Sculptor Capital Management (SCU) (~$500MM market cap) is probably more familiar to most by their old name, Och-Ziff (OZM was the old ticker) or OZ Management, but the storied hedge fund manager (one of the first alternative managers to publicly list pre-GFC) has run into tough times in recent years. There was a bribery scandal in the mid-2010s that saw the firm pay over $400MM in fines and in more recent years a public succession spat between founder Daniel Och and current CEO/CIO Jimmy Levin over Levin's pay package.
Sculptor today has approximately ~$36B in assets under management, roughly half of which is in CLOs that have lower management fees, with the rest in a mix of their flagship hedge fund, real estate and other strategies. The publicly traded entity is a holding company that owns partnership units in the operating partnership (see the below diagram) which creates confusion around the share count and ownership percentages of the parties involved.
Och left the company in 2018, but continues to own a piece of the operating partnerships and controls ~12% of the vote (Levin has ~20% of the vote) through the B shares. B shares don't have any economic interest in the publicly traded holding company, but are meant to match the economic interest in the operating partnership (if you squint, its one share one vote), if you see it reported that Och owns less than 1% of the company, that's just the publicly traded SCU shares. He's presumably still a significant owner of the business, which makes the current situation awkward and certainly doesn't help capital raising efforts. Och doesn't want Levin running what he views has his company, and Levin doesn't want Och owning a piece of what he views as his company.
In October, Och sent a letter to the board, the key excerpt:
I, as well as other founding partners, have been contacted by several third parties who have asked us whether the Company might be open to a strategic transaction that would not involve current senior management continuing to run the Company. It is not surprising that third parties would see the potential for such a transaction given that outside analysts have previously identified the Company’s management issues and concluded that, at its current trading price, the Company may be worth less than the sum of its parts.
Shortly after, Sculptor's board responded that they're always open to third party offers. The back and forth went on from there, on 11/18 the board formed a special committee, presumably there's an effort being made to either sell the management company in whole to a third party or Levin taking it private and out of Och's hands, or possibly some combination where the CLO business gets sold to a third party and the remaining business is taken private.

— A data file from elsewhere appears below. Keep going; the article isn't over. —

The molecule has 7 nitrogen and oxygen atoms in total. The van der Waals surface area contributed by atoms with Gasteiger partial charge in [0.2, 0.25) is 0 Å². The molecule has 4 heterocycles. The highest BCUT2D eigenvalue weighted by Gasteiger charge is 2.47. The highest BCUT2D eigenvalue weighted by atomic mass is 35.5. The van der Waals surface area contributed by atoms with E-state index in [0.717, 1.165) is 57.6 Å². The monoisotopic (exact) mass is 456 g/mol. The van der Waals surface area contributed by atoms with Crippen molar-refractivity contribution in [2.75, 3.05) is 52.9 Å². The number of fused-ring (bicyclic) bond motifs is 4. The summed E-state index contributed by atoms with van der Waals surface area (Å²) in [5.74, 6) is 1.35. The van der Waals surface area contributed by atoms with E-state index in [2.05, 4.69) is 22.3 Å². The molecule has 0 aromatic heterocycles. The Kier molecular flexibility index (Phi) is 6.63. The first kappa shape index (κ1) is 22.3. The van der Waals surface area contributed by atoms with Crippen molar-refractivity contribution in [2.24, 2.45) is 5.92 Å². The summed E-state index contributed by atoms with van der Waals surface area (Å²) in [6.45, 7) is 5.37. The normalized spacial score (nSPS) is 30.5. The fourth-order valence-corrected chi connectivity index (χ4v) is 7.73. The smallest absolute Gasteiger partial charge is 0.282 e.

What might it be worth? The financials are pretty confusing here, there's a lot of operating leverage in the business, high fixed costs in the form of large minimum bonuses, the business isn't one you'd consider being run for the shareholders first. Last year was a tough year, the flagship fund finished down mid-teens, but a few quarters back, Levin outlined the following "run-rate" expectations for the business:
Today, we have meaningful earnings power, and we generally think about this in 2 buckets. First bucket, management fees less fixed expenses or, said differently, earnings without the impact of incentive income and the variable bonus expense against that incentive income. And the second is inclusive of that incentive income and that variable bonus expense against it.
So in the first bucket, we look at it as management fees less fixed expense, and this went from a meaningfully negative number to what is now a meaningfully positive number, and that's the simple result of a couple of things. It's growing management fees while reducing or maintaining fixed expenses. And the growth in the management fees comes from the flow dynamic we discussed, and it comes from compounding capital within our evergreen funds. And so where that leaves us today is just shy of $1 of earnings per share from our management fees less fixed expenses.
Alternative managers are typically valued on base management fees, incentive fees are often lumpy and shared heavily with the investment team. If we're trying to derive a private market value, $1/share of management fees is a nice round number to use. Most alternative managers trade for a high-teens multiple of management fee earnings, but we'll discount SCU here to 10x to account for the hair and past reputation. Also a third-party might be worried that assets would flee without Levin in the CEO/CIO seat.
Disclosure: I own shares of SCU